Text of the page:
This is another beautiful structure. It is believed that the 6th Nizam lived here. It is named after his mother, Roshan Begum.

Southern Courtyard

Built in neo-classical style, southern part is the oldest part of the palace and comprises of 4 palaces- Aftab Mahal, Afzal Mahal, Tahniyat Mahal and Mahtab Mahal.

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Afzal Mahal

These palaces are now restored and are now museums that display the furniture, artefacts, chandeliers, mirrors, exquisite sarees and dresses worn by the royal family, and other antiques.

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Furniture used by the Royal Family
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Taniyat Mahal

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The Buggee Khana

Many vintage cars are under display here

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This spectacular Fiat limousine with a prominent “Dastaar” or crown on the cowl.

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This splendid 1952 Packard 200 Deluxe Touring Sedan below was used occasionally by the present Nizam and his wife

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1952 Packard 200 Deluxe

The yellow car shown below is a Rolls Royce Silver Ghost 1911 Model! The yellow body had gold mountings and various parts of the body, lights, roof, etc were finished in silver!

In 1936 in commemoration of 25 years of rule of the seventh Nizam a grand celebration was planned. Needless to say being the richest monarch and person on the planet he could have bought the entire Rolls Royce factory let alone a new car for the occasion. But being the frugal man he was he instead opted to have the above car refurbished at minimal expense. A princely sum of 500 dollars was sanctioned for the renovation after much persuasion. The car was sent to the Railway garage and apart from a reskin of its sides, received a “shortening” of the bonnet with a longer cowl and smaller wheels. The front and rear fenders were replaced with “modern” iterations. The changes to this magnificent car to say the least at ghastly. However, these changes are in line with the preparations for a historic event in Hyderabad, the Silver Jubillee celebrations.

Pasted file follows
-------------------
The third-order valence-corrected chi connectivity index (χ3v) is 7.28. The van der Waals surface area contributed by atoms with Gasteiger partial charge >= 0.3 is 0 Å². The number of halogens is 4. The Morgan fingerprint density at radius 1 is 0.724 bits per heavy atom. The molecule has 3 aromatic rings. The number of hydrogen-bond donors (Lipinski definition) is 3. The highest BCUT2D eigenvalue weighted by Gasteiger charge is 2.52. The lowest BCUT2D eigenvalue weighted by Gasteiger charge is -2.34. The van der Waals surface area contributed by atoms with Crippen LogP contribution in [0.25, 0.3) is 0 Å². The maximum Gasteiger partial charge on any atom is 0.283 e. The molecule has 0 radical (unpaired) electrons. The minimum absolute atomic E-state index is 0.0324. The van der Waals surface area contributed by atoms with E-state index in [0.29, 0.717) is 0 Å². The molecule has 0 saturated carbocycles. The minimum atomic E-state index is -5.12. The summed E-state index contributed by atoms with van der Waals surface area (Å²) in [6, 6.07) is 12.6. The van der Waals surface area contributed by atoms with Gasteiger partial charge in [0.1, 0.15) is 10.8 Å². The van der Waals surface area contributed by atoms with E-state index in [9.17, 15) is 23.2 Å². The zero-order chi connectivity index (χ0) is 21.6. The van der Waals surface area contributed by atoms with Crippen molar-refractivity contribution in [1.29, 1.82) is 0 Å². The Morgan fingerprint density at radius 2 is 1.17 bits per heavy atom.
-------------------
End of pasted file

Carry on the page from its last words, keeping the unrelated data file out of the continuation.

Legend has it that on the Nizam’s return once from a trip to Delhi he was received at the Nampally station in the Rolls. The crowd was so large that it was impossible to drive and the car ended up being pushed all the way to the palace.

Given the special occasions on which such a ceremonial car would be used it is not surprising that in 96 years of its existence this car has done only 356 miles!!!

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Rolls Royce Silver Ghost 1911 Model

Heritage Library in Chowmahalla Palace complex
The latest addition to Chowmahalla Palace was Heritage Library that has over 10,000 books including the personal collection of the Nizams including VII Nizam Mir Osman Ali Khan and VI Nizam Mir Mahbub Ali Khan. This library has a vintage decor, revamped furniture, portraits and paintings that originally belonged to the rulers of the region. The manuscripts are in various languages including Urdu, English, Persian and Arabic. Century-old books are about medicine, geography, history, poetry, Islamic culture, law and literature.

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More images here

Timings: 10:00 AM to 5:00PM (Closed on Friday)

The entry fee for Indian visitors is Rs 50 per person; foreign visitors pay Rs 200 per person. Photography is allowed (except in certain rooms and areas); a fee of Rs 50 is levied for a still camera, while Rs 100 is charged for a video camera.

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2 Comments Add yours

  1. Abdul Rasheed says:

    nice article harsha.

    Like

    1. Sriharsha says:

      Thanks Rasheed!!

      Like